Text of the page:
hah 🙂 well said. Anna, your writing is fine. It is a blessing to read your work. It presents well and the research, care you take to express that is self-evident. It is always good to consider not just how we write, but the content of what we are writing. I have found that God teaches me through both. I.e.: successes and mistakes. Editing, fact checking and making sure what we publish as Christians is not misleading is a loving thing to do (can I use the phrase wise vulnerability here?). That said I am not suggesting we be overly anxious about this, as in perfectionistic. I am suggesting that the struggle involves a care for truth, not just a quest for it. Besides in my opinion, any theologian/academic/writer who says they don’t struggle here are probably not being completely honest with themselves. My mantra: ‘aim to bless rather than impress’. Peace and grace. Rod.

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  2. 

    Rod, I love this post, and I thank you for the encouragement. I consciously aim to be a populist artist and writer, even as I hope to raise the level of expectation for the consumer in terms of truth, insight, and/or quality. It’s a worthy goal, right?

    Here’s a thought that may interest you, pertaining to your post. I am a lay-member of a “church-planting movement” (not technically a denomination,) that holds the Bible as the ultimate authority, in all matters it touches, including church government. Therefore each church has a plurality of elders leading, all who have been raised up from within each local church body. Formal seminary training is not a requirement, as the qualifications listed in the scriptures are primarily character traits. Consequently we generally have leadership around the world consisting of men of character who have not had their passionate belief in God and His revelation “educated” out of them. It’s one of the distinctives that keeps me in this church.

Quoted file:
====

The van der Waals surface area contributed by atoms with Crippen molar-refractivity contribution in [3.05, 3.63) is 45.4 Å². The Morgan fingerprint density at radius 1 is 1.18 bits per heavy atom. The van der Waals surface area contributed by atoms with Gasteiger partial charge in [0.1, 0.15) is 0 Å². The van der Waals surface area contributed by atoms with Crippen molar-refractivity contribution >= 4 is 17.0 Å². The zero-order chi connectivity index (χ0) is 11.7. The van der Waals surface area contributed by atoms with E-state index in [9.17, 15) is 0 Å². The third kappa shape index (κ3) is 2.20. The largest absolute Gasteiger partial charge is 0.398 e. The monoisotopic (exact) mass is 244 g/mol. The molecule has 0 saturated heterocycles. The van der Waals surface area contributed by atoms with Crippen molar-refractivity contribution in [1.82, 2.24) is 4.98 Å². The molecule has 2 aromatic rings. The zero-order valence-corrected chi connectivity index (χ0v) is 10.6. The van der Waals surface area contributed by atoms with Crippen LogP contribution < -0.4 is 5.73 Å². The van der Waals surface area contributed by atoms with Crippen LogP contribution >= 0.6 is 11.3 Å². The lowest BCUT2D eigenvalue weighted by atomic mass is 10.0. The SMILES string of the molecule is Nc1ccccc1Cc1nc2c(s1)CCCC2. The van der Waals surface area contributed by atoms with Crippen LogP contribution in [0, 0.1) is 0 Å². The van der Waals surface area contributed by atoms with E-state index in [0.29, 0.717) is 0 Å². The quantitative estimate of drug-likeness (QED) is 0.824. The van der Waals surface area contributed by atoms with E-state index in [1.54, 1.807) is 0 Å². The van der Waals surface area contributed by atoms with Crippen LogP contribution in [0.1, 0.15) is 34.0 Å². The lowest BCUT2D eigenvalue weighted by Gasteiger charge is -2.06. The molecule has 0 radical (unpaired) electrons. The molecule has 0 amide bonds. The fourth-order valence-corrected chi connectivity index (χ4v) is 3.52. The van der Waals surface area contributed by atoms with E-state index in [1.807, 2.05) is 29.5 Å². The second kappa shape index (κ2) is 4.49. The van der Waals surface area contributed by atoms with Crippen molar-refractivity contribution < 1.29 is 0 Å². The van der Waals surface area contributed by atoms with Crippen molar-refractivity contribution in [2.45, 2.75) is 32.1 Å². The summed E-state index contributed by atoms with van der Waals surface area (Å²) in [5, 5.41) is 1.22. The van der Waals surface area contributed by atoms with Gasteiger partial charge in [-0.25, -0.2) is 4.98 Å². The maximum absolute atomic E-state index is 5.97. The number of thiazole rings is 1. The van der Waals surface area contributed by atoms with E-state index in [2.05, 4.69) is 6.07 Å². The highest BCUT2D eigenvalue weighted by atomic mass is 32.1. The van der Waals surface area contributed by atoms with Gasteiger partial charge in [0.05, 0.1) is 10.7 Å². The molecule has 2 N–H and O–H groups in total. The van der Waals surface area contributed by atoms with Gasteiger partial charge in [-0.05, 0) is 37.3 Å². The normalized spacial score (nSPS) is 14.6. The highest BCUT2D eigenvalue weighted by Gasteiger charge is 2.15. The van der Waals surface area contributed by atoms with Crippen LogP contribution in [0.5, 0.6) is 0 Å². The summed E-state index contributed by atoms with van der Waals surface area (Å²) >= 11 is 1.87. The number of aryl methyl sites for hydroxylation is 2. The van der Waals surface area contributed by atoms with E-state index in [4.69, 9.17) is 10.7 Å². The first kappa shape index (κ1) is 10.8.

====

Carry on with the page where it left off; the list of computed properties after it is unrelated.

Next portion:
I’ll be curious to hear your thoughts on an upcoming post this weekend that (I think) will be entitled, “About the Term ‘Christian,’ & Being ‘Spiritual, Not Religious'”

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    • 

      Thank you Scott. I look forward to reading your post. I have a deep interest in the ecumenical movement and the diversity that such cherishes. Barth places Martin Luther, Christoph Blumhardt and Hermann Friedrich Kohlbrugge (1803-1875) in the ‘irregular dogmatics’ category, while placing Melanchthon and Calvin in the ‘regular dogmatics’ rubric. He even goes as far to say that liberal theologians of the19th Century ‘slept through the phenomena that was Blumhardt and Kohlbrugge’ (279 Christoph Blumhardt’s story is an amazing insight into applied theology from a Pastoral perspective). A noteworthy caveat is that Barth warns against ‘best intentions turning into a golden calf’ (251, Ex.32).So I think that there is a need for humility as the Church-as-Commonwealth, in Christ, guided by the Spirit, works together towards the goal of conversation between Professors and Pastors on many theological issues today. I see too much elitism and lament its presence among theologians.